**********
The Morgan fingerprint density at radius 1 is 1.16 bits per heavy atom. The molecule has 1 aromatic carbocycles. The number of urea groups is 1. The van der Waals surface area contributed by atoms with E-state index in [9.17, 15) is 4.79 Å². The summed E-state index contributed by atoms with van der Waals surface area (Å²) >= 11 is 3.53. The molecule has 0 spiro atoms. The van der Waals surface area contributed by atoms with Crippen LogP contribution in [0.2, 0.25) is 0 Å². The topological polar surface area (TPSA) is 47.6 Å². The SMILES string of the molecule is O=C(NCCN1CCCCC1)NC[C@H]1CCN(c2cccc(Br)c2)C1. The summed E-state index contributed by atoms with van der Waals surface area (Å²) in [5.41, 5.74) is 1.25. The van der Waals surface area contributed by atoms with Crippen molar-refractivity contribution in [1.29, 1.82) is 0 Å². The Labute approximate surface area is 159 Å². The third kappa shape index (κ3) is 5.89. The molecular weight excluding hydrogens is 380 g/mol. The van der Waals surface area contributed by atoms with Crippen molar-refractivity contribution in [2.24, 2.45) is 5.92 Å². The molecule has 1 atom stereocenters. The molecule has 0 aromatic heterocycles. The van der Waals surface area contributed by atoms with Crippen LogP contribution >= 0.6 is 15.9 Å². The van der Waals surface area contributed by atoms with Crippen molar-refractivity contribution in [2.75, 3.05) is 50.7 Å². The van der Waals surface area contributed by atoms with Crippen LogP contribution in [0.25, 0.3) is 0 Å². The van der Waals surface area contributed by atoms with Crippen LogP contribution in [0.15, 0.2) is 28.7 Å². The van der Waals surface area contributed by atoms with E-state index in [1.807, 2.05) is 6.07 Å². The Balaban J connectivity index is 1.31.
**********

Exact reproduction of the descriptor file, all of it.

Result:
The Morgan fingerprint density at radius 1 is 1.16 bits per heavy atom. The molecule has 1 aromatic carbocycles. The number of urea groups is 1. The van der Waals surface area contributed by atoms with E-state index in [9.17, 15) is 4.79 Å². The summed E-state index contributed by atoms with van der Waals surface area (Å²) >= 11 is 3.53. The molecule has 0 spiro atoms. The van der Waals surface area contributed by atoms with Crippen LogP contribution in [0.2, 0.25) is 0 Å². The topological polar surface area (TPSA) is 47.6 Å². The SMILES string of the molecule is O=C(NCCN1CCCCC1)NC[C@H]1CCN(c2cccc(Br)c2)C1. The summed E-state index contributed by atoms with van der Waals surface area (Å²) in [5.41, 5.74) is 1.25. The van der Waals surface area contributed by atoms with Crippen molar-refractivity contribution in [1.29, 1.82) is 0 Å². The Labute approximate surface area is 159 Å². The third kappa shape index (κ3) is 5.89. The molecular weight excluding hydrogens is 380 g/mol. The van der Waals surface area contributed by atoms with Crippen molar-refractivity contribution in [2.24, 2.45) is 5.92 Å². The molecule has 1 atom stereocenters. The molecule has 0 aromatic heterocycles. The van der Waals surface area contributed by atoms with Crippen LogP contribution >= 0.6 is 15.9 Å². The van der Waals surface area contributed by atoms with Crippen molar-refractivity contribution in [2.75, 3.05) is 50.7 Å². The van der Waals surface area contributed by atoms with Crippen LogP contribution in [0.25, 0.3) is 0 Å². The van der Waals surface area contributed by atoms with Crippen LogP contribution in [0.15, 0.2) is 28.7 Å². The van der Waals surface area contributed by atoms with E-state index in [1.807, 2.05) is 6.07 Å². The Balaban J connectivity index is 1.31.